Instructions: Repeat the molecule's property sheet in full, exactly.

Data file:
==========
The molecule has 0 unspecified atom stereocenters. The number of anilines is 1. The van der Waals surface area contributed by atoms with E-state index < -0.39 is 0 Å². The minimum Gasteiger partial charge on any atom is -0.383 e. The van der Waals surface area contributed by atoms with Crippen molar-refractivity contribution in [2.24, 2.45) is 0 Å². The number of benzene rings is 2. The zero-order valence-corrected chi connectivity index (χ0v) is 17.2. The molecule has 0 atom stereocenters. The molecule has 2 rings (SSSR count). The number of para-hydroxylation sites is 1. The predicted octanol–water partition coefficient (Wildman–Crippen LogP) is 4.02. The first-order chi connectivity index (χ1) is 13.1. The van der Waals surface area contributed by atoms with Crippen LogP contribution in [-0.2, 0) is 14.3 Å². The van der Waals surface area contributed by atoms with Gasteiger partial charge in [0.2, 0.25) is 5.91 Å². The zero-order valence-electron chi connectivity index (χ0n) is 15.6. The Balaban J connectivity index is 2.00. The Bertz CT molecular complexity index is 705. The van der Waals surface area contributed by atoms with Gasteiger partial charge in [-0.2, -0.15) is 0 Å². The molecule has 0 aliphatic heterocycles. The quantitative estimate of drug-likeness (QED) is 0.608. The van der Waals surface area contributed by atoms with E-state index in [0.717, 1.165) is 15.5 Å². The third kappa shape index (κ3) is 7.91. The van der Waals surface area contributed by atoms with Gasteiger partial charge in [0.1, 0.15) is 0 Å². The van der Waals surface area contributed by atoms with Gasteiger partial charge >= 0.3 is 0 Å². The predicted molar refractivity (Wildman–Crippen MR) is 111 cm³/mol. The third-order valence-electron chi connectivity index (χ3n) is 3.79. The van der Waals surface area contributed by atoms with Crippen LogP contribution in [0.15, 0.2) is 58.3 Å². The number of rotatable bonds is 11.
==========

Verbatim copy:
The molecule has 0 unspecified atom stereocenters. The number of anilines is 1. The van der Waals surface area contributed by atoms with E-state index < -0.39 is 0 Å². The minimum Gasteiger partial charge on any atom is -0.383 e. The van der Waals surface area contributed by atoms with Crippen molar-refractivity contribution in [2.24, 2.45) is 0 Å². The number of benzene rings is 2. The zero-order valence-corrected chi connectivity index (χ0v) is 17.2. The molecule has 0 atom stereocenters. The molecule has 2 rings (SSSR count). The number of para-hydroxylation sites is 1. The predicted octanol–water partition coefficient (Wildman–Crippen LogP) is 4.02. The first-order chi connectivity index (χ1) is 13.1. The van der Waals surface area contributed by atoms with Crippen LogP contribution in [-0.2, 0) is 14.3 Å². The van der Waals surface area contributed by atoms with Gasteiger partial charge in [0.2, 0.25) is 5.91 Å². The zero-order valence-electron chi connectivity index (χ0n) is 15.6. The Balaban J connectivity index is 2.00. The Bertz CT molecular complexity index is 705. The van der Waals surface area contributed by atoms with Gasteiger partial charge in [-0.2, -0.15) is 0 Å². The molecule has 0 aliphatic heterocycles. The quantitative estimate of drug-likeness (QED) is 0.608. The van der Waals surface area contributed by atoms with E-state index in [0.717, 1.165) is 15.5 Å². The third kappa shape index (κ3) is 7.91. The van der Waals surface area contributed by atoms with Gasteiger partial charge in [0.1, 0.15) is 0 Å². The van der Waals surface area contributed by atoms with Gasteiger partial charge >= 0.3 is 0 Å². The predicted molar refractivity (Wildman–Crippen MR) is 111 cm³/mol. The third-order valence-electron chi connectivity index (χ3n) is 3.79. The van der Waals surface area contributed by atoms with Crippen LogP contribution in [0.15, 0.2) is 58.3 Å². The number of rotatable bonds is 11.